When the male students were finished with their tutoring session, they left the room and walked past her to exit the building. Student A called the police to report that the male students had violated their PPOs by not leaving the building when she entered it. Student A stated that the male students were supposed to stay 500 feet away from her, but that the police had told her that the 500-foot rule has exceptions. After this encounter, the male students were assigned to a specific study area in the building that was separate from Student A’s study area and required them to use a separate entrance from the general student body.”
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(This burden was placed on these two students, who also had been reassigned to a remote dorm on campus, even though the allegation was unfounded.)
This level of specificity, of course, ensures that those who knew both the accuser and accusers on campus would likely now learn about the sexual assault allegation. If the agency plans to release such details eventually, why not right off the bat? Perhaps because it sounded much worse to hear “Michigan State Under Title IX Investigation” than to learn that the allegation was that the school took long to conclude that an unfounded sexual assault allegation was, in fact, unfounded—and that the accused students had done nothing wrong.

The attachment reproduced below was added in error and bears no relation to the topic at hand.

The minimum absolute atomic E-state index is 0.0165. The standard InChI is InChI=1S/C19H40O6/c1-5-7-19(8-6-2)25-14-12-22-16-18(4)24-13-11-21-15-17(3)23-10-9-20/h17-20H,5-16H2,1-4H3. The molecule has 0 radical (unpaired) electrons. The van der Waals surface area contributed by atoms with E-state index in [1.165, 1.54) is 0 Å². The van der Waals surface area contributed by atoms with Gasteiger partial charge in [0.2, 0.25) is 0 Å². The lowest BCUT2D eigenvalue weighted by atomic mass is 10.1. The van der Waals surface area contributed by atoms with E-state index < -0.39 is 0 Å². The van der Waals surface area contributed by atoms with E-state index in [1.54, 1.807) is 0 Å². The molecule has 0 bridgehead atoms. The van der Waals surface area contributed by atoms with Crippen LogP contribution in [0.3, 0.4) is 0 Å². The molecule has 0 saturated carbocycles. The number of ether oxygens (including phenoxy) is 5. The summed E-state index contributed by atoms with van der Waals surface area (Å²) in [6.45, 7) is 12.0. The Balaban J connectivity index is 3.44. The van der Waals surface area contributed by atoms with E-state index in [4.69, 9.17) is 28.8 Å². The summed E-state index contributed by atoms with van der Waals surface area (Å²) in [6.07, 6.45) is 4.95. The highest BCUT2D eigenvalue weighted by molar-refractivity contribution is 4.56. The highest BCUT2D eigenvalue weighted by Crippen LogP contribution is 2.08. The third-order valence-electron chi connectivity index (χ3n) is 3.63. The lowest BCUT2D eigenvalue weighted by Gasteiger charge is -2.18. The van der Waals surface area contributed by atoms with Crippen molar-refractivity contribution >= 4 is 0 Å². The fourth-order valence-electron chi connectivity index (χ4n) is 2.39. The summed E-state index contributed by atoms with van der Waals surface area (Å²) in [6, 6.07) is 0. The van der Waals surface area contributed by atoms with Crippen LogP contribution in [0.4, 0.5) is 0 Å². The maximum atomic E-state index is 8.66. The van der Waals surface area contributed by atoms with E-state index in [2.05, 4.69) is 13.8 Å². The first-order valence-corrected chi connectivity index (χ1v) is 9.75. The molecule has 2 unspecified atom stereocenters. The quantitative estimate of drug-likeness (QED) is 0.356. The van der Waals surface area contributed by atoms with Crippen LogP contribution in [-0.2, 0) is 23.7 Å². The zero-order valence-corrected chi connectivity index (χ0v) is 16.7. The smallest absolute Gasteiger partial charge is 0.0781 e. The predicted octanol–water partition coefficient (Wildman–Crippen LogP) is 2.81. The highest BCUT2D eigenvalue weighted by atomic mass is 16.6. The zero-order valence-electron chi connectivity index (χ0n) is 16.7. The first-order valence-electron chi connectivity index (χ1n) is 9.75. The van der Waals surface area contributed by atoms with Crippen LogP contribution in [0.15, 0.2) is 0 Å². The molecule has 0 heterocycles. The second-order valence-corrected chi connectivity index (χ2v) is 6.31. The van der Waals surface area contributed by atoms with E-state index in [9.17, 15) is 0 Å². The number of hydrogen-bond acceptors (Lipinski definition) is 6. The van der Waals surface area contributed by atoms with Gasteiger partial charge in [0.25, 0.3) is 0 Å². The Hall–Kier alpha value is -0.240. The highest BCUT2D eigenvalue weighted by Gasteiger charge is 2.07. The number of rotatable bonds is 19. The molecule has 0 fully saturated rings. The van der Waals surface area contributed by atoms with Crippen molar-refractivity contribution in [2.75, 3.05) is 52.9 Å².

An administration committed to transparency should release the details of the allegations, so the public could decide for themselves the seriousness of the Title IX complaints. That the Obama administration has chosen not to do so—as the Chronicle website helps to demonstrate—only compounds its bad faith on the issue of campus due process.
KC Johnson is a history professor at Brooklyn College and the City University of New York Graduate Center. He is the author, along with Stuart Taylor, of Until Proven Innocent: Political Correctness and the Shameful Injustices of the Duke Lacrosse Rape Case.
2 thoughts on “How Title IX Became a Policy Bully”
“Student A remained outside the male students’ tutoring room for approximately 30 minutes.” What was Student A doing all this time?
KC, thanks for this short take. I follow your essays on MtC as well as your YouTube videos.
As much as I loathe modern universities, in this instance I’ll defend them. I disagree with OCR publishing which schools have Title IX claims simply based on the claim’s submission rather than its substance. To me, anybody can abuse the Title IX process by submitting baseless claims to vilify their school or other students, knowing full well that OCR will prematurely react.
As you suggest, OCR most likely publishes these claims without details, simply to bestow notoriety on schools – before weighing the claims’ substance.
But given OCR’s blatant disregard for due process and rule-making, this latest subject doesn’t surprise me.